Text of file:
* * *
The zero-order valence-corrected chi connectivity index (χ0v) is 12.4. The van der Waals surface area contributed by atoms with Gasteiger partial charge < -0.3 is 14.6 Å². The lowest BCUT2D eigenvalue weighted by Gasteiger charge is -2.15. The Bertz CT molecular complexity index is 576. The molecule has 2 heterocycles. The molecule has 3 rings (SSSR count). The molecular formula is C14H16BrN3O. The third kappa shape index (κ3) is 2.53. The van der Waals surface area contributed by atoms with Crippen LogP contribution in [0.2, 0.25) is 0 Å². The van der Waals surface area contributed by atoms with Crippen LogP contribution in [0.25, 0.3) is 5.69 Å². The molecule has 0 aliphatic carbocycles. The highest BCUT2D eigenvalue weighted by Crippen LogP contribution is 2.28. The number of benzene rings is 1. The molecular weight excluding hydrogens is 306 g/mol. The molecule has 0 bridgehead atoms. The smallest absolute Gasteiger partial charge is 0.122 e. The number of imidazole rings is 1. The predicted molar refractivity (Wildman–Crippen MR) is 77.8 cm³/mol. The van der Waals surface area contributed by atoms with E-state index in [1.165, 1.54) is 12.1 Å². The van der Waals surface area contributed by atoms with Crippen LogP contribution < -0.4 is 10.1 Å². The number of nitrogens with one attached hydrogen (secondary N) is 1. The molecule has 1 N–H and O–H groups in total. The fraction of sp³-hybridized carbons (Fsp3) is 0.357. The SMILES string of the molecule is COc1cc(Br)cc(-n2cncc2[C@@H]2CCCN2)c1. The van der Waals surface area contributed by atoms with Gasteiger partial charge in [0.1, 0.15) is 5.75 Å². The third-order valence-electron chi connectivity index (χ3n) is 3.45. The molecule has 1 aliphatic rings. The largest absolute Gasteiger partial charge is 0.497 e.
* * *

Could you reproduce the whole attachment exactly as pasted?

The zero-order valence-corrected chi connectivity index (χ0v) is 12.4. The van der Waals surface area contributed by atoms with Gasteiger partial charge < -0.3 is 14.6 Å². The lowest BCUT2D eigenvalue weighted by Gasteiger charge is -2.15. The Bertz CT molecular complexity index is 576. The molecule has 2 heterocycles. The molecule has 3 rings (SSSR count). The molecular formula is C14H16BrN3O. The third kappa shape index (κ3) is 2.53. The van der Waals surface area contributed by atoms with Crippen LogP contribution in [0.2, 0.25) is 0 Å². The van der Waals surface area contributed by atoms with Crippen LogP contribution in [0.25, 0.3) is 5.69 Å². The molecule has 0 aliphatic carbocycles. The highest BCUT2D eigenvalue weighted by Crippen LogP contribution is 2.28. The number of benzene rings is 1. The molecular weight excluding hydrogens is 306 g/mol. The molecule has 0 bridgehead atoms. The smallest absolute Gasteiger partial charge is 0.122 e. The number of imidazole rings is 1. The predicted molar refractivity (Wildman–Crippen MR) is 77.8 cm³/mol. The van der Waals surface area contributed by atoms with E-state index in [1.165, 1.54) is 12.1 Å². The van der Waals surface area contributed by atoms with Crippen LogP contribution < -0.4 is 10.1 Å². The number of nitrogens with one attached hydrogen (secondary N) is 1. The molecule has 1 N–H and O–H groups in total. The fraction of sp³-hybridized carbons (Fsp3) is 0.357. The SMILES string of the molecule is COc1cc(Br)cc(-n2cncc2[C@@H]2CCCN2)c1. The van der Waals surface area contributed by atoms with Gasteiger partial charge in [0.1, 0.15) is 5.75 Å². The third-order valence-electron chi connectivity index (χ3n) is 3.45. The molecule has 1 aliphatic rings. The largest absolute Gasteiger partial charge is 0.497 e.